Computers widely available for computer-less students
April 1, 2009 8:29 PM
Students without computer access may find it difficult to succeed at SF State. Teachers communicate mostly through e-mail and research materials, as well as conducting whole classes on the Internet.
Sierra Wallsmith doesn't own a computer because of the cost and uses the HSS computer lab almost every weekday. All of her psychology classes are on iLearn, an online forum used by many SF State professors. She recently transferred from UC Santa Barbara and has been satisfied with SF State's services.
"I think it works better for me," the psychology major said. "I can always get a computer and here there are no distractions."
The campus currently has 354 computers available to all students. The machines are spread throughout the campus and are either run by the library or major departments, such as the business lab. Many departments also have their own facilities available exclusively to their program's students.
"There is pretty adequate access for all types of students," said Thereau Lovell, head of information technology on campus. "We try to accommodate those who don't have this access at home."
Lovell is in charge of the Library Annex's resources. He says the school is gradually progressing its technology, something the library construction will help significantly.
"Each major has special software needs which the school is accumulating more and more," he said. "The construction of the library will increase the number of computers with these software."
Computers are available at all hours in the Library Annex I, located by the police station at the northwest edge of campus. On a typical late night at the building, almost half of the computers are unoccupied. The location seems to be the one complaint constantly heard about the school's all-night access.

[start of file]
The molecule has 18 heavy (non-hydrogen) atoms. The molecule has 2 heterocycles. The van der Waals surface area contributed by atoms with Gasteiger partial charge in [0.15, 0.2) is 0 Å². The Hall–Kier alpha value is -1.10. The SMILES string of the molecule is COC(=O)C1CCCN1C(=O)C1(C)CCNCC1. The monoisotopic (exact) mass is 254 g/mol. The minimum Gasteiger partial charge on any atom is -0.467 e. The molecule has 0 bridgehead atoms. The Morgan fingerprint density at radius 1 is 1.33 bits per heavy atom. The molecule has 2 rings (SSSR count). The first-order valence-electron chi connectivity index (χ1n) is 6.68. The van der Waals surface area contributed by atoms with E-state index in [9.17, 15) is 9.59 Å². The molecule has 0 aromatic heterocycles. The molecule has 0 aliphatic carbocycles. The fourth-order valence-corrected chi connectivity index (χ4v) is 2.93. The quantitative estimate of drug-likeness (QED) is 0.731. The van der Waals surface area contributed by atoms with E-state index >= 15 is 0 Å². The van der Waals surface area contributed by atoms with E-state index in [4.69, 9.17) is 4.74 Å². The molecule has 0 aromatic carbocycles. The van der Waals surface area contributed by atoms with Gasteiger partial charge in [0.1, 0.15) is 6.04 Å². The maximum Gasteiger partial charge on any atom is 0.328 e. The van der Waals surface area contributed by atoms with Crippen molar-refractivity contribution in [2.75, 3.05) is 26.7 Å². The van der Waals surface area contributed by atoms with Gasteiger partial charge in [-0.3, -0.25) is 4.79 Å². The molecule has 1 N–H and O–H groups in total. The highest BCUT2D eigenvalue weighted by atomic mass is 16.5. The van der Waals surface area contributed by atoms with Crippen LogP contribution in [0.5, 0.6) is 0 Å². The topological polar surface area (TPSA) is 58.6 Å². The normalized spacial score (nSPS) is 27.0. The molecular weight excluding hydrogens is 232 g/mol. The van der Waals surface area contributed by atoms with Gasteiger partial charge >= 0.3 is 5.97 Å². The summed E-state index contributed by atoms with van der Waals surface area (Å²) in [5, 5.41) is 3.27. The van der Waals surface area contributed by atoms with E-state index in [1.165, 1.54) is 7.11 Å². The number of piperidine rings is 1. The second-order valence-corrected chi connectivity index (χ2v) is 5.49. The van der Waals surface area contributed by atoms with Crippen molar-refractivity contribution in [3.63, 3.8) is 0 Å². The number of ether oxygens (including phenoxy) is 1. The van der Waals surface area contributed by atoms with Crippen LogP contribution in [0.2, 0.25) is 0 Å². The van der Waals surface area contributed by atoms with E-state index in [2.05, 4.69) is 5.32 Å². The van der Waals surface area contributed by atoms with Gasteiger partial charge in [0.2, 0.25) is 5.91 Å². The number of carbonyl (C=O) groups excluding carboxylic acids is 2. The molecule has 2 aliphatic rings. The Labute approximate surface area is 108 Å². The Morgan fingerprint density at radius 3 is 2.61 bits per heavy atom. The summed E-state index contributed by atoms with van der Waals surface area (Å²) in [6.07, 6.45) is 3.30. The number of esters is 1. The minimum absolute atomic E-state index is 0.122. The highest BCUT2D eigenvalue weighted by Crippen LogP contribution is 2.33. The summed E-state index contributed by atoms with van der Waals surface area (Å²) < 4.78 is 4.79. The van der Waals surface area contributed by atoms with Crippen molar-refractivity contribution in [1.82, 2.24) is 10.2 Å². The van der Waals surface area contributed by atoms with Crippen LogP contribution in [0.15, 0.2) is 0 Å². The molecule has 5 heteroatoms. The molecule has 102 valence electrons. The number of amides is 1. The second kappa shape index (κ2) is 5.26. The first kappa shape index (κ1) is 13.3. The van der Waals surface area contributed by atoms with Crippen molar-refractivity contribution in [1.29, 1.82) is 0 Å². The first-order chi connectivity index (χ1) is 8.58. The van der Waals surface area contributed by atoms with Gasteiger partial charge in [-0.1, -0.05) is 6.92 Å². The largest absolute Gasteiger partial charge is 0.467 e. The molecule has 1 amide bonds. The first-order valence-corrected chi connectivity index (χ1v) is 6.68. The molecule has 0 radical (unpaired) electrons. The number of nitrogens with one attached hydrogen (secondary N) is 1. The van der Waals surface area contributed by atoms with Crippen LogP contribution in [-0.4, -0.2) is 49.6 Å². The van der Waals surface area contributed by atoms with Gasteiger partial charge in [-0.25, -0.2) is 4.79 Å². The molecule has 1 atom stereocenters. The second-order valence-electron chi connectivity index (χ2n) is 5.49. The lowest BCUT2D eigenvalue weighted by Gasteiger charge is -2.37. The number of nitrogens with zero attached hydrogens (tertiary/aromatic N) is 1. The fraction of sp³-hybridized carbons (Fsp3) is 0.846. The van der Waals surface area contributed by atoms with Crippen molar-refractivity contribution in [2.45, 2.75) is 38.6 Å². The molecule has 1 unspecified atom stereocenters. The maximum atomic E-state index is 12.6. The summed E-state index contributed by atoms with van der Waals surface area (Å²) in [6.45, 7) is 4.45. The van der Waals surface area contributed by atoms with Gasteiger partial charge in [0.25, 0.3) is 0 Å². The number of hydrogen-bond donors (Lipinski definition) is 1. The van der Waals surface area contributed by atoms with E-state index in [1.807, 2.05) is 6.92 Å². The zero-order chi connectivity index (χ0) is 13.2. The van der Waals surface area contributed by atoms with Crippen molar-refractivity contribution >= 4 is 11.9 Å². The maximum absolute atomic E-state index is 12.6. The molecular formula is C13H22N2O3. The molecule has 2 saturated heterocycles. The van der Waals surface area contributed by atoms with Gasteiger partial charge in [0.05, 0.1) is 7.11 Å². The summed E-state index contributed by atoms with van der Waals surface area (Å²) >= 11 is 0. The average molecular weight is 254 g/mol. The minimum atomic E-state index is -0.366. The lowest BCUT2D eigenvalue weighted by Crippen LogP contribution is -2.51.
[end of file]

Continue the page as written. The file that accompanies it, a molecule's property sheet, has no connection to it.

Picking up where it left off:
"There's always a way I can get a computer at any time," said Melanie Verchere, a junior marketing major who has been relying on school facilities since her computer broke last month.
Students also have the option of checking out laptops from HSS 127 to use for up to four hours. Only a handful of the service's 60 laptops are usually borrowed everyday.
"I have never had an issue with (the laptops)," said political science graduate student Cynthia Bautista. "I use them two or three times a week and the four hours is always enough time."
Besides schoolwork, students also use the campus' computers for entertainment. On screens in every lab there are people on social network sites, blogging, watching videos and even entire episodes of television shows.
"People do everything on these computers that is non-academic," said Jeff O'Toole, a lab coordinator in the Business building.
Whatever they use them for, SF State students can rest assured that the campus will continue to have many places with access to the vital machines that are so necessary for a university education.
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